According to NASA, the full moon will reach its peak at 6:11 a.m. EST on Dec. 25. Not since 1977 has Christmas been brightened by a full moon, and it won’t happen again until 2034.
The final full moon of the year is also known as the “Full Cold Moon” since it coincides with the beginning of winter. The winter solstice, officially marking the change of seasons, actually comes a few days earlier, just before midnight on Dec. 21.
“As we look at the moon on such an occasion, it’s worth remembering that the moon is more than just a celestial neighbor,” John Keller of NASA’s Goddard Space Flight Center in Greenbelt, Maryland, said in a statement. “The geologic history of the moon and Earth are intimately tied together such that the Earth would be a dramatically different planet without the moon.”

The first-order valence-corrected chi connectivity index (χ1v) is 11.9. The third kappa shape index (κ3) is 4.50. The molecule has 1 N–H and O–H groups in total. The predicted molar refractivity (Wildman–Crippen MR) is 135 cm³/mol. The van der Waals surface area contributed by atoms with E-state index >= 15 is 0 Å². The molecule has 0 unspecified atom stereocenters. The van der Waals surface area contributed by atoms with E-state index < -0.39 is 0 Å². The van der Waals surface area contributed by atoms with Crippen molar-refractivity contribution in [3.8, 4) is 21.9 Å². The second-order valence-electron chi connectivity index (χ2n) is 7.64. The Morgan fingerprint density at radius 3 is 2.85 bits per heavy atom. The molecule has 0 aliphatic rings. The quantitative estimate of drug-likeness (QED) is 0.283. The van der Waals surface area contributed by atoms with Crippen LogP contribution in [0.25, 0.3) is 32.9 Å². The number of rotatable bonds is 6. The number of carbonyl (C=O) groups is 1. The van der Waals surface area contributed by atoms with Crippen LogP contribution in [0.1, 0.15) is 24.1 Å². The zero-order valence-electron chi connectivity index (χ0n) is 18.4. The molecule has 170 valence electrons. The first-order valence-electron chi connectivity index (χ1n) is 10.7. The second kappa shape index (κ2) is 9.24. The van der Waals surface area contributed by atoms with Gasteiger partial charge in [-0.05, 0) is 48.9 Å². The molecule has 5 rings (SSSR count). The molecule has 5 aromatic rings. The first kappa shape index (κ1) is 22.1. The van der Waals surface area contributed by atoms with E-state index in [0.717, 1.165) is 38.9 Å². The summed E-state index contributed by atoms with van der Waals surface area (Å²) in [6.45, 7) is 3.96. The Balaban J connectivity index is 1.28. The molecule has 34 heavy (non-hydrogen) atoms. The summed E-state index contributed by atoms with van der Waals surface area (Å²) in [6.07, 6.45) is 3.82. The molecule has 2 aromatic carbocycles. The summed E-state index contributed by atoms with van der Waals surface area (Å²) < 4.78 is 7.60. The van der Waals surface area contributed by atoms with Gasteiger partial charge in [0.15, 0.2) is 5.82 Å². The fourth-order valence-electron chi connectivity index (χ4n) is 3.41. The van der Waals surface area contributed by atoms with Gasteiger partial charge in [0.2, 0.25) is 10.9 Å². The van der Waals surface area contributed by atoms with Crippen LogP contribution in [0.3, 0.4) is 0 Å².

The Full Cold Moon on Christmas is a fitting way to wrap up a big year in lunar history. 2015 also featured a so-called Super Blood Moon eclipse in September — when a total lunar eclipse coincided with a supermoon, a full moon at the closest point of its orbit to Earth. That was the last in a series of four total lunar eclipses occurring over about 18 months, known as a tetrad.